A Historic Timeline of Miami’s Art Deco Districtairport_transferbarbathtubbusiness_facilitieschild_activitieschildcareconnecting_roomcribsfree_wifigymhot_tubinternetkitchennon_smokingpetpoolresturantski_in_outski_shuttleski_storagesmoking_areaspastar

A Historic Timeline of Miami’s Art Deco District

© Kati Lacker / Culture Trip
© Kati Lacker / Culture Trip
With the largest concentration of Art Deco buildings in the world, the historic Art Deco District of Miami still oozes 1930s glamour, its oceanfront lined with ice-cream-pastel hotels and zingy neon lights. Discover the history of Miami Beach and how it became such a unique architectural treasure trove.

It’s hard to imagine the sunseekers’ paradise of Miami Beach as a swampy, mosquito-infested wasteland, but that’s how automobile pioneer Carl Fisher discovered it while on vacation in 1910. Others couldn’t see the forest for the mangroves and palmettos, but Fisher, a well-known visionary, pictured transforming the 3,500-acre (1,400-hectare) landmass into the perfect getaway for himself and his car-industry pals. In 1912, he decided to buy a holiday home in the area and swiftly bought up the land, dubbing his future haven “Miami Beach.”

© Kati Lacker / Culture Trip 

Carl Fisher’s Miami Beach paradise

Fisher financed the draining of Biscayne Bay and from there started building his empire of oceanfront estates and luxury hotels, including the famous bright-pink Flamingo Hotel. Miami Beach’s first truly grand accommodation, it even had a resident elephant, Rosie. Fisher pulled off spectacular publicity stunts to promote Miami Beach as the resort destination for the wealthy elite and Hollywood players – he even had the animal pose as a golf caddy for vacationing President-elect Warren G Harding in a bid to sell the beach as an exotic vacation destination.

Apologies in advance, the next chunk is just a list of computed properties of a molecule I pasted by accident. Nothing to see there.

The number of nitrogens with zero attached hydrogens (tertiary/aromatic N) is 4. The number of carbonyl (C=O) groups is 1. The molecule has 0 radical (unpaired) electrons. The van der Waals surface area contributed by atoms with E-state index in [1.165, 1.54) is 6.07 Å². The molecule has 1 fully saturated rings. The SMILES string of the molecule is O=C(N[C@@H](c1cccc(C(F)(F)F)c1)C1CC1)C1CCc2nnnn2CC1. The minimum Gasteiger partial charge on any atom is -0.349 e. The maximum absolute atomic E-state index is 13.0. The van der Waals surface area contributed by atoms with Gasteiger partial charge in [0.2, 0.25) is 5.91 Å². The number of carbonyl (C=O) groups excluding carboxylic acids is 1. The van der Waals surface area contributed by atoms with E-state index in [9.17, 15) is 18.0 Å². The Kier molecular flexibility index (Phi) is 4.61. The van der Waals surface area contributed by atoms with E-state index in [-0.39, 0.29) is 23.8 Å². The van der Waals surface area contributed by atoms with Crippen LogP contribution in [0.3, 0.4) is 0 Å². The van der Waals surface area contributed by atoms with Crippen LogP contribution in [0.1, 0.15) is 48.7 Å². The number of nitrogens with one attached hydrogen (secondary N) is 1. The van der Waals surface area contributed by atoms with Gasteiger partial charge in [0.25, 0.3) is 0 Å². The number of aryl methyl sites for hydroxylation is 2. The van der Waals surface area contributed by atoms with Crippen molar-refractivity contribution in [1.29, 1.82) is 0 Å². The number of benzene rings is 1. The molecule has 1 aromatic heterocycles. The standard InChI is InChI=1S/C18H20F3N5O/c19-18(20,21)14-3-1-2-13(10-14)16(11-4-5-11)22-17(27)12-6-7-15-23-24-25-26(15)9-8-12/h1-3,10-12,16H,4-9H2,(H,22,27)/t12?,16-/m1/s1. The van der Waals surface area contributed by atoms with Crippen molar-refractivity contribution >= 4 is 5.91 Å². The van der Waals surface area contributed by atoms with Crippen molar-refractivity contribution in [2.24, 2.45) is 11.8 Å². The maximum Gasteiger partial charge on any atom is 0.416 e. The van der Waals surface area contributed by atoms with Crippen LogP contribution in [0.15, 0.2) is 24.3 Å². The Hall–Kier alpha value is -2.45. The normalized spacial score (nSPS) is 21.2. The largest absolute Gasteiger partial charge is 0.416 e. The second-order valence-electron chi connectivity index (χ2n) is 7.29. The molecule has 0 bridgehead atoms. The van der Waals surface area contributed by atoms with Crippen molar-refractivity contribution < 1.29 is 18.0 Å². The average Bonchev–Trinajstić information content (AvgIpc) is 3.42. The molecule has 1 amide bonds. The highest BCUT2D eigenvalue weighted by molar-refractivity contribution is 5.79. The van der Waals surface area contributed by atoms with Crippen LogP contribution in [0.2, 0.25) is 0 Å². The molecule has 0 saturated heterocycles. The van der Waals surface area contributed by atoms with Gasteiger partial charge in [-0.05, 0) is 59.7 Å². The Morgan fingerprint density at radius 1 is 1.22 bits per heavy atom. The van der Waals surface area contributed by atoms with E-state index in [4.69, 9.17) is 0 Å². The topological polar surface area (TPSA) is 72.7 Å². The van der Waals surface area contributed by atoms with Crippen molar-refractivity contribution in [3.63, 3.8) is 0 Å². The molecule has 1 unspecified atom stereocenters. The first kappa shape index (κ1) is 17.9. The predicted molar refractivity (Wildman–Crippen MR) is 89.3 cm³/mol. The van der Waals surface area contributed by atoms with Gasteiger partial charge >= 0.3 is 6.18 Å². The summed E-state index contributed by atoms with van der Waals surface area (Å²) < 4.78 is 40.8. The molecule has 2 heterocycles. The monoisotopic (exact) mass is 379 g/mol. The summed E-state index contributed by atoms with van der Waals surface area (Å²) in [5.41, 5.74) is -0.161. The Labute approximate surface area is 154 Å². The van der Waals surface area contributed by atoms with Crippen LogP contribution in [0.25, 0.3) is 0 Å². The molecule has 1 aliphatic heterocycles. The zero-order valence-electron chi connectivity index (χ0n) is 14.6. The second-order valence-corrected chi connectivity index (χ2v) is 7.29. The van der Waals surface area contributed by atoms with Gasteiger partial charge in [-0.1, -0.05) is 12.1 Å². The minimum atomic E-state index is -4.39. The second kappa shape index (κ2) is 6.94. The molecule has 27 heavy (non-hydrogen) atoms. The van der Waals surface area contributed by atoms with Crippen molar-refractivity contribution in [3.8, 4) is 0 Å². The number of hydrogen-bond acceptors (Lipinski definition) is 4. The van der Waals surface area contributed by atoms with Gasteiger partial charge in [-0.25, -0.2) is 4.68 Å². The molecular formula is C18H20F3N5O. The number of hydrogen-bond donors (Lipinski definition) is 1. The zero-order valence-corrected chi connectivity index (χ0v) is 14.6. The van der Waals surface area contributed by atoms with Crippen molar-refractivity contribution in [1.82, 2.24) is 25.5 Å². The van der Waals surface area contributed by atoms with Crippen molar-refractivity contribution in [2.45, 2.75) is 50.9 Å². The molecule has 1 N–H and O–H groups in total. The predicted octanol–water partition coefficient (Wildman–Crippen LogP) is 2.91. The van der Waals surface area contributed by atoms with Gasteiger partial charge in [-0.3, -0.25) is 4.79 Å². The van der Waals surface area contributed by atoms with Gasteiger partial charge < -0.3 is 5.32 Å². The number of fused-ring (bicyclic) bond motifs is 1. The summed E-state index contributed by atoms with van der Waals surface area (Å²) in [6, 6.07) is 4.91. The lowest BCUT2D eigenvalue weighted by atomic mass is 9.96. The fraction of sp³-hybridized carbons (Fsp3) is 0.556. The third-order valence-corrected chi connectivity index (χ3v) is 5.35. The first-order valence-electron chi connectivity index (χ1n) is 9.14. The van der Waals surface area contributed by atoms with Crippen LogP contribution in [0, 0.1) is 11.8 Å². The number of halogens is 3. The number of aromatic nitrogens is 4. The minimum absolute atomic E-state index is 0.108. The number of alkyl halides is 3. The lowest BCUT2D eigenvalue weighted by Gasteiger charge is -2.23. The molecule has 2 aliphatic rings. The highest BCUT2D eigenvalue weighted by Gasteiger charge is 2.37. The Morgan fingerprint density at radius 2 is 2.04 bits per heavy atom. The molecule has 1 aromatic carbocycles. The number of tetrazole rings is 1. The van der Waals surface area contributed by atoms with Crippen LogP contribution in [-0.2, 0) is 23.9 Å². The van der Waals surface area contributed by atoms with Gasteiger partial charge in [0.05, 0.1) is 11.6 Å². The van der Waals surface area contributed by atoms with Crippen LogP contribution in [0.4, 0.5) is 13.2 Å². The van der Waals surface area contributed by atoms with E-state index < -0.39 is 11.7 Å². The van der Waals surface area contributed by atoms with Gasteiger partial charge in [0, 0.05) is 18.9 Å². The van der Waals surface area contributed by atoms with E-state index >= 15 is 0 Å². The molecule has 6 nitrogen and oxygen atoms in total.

By the 1930s, Fisher’s little piece of paradise in Florida became America’s most fashionable holiday hotspot. As a result, property prices soared. Despite the devastating 1926 hurricane and the real estate shock during the Great Depression, developers remained interested in Miami Beach. Fancy hotels and luxury condominiums began to crop up along the coastline, all in the style du jour, Art Deco. Fisher knew that to keep up with the world’s sophisticates, he needed to follow the Art Moderne movement that was sweeping across Europe at the time, with Floridian architects Henry Hohauser and Lawrence Murray Dixon cementing the signature Miami Beach style.

Law of three

The architects became famous for their introduction of streamlined curves, window “eyebrows” and the “law of three” – all trademark features of Miami’s Art Deco buildings. No structure was taller than three stories high, and each was built in three sections, the center of the building playing big brother to its smaller twin siblings on either side. The Colony on Ocean Drive – a prime example of the “law of three” – was one of the early buildings erected during the Art Deco renaissance that revived Miami Beach after the hurricane, while Murray Dixon’s The McAlpin is probably one of the district’s most photographed buildings to date. Still standing proud as a model example of Art Deco architecture, the early 1940s building is perfectly symmetrical, eyebrows and all, sporting classic shades of pastel pink and turquoise.

Faded over time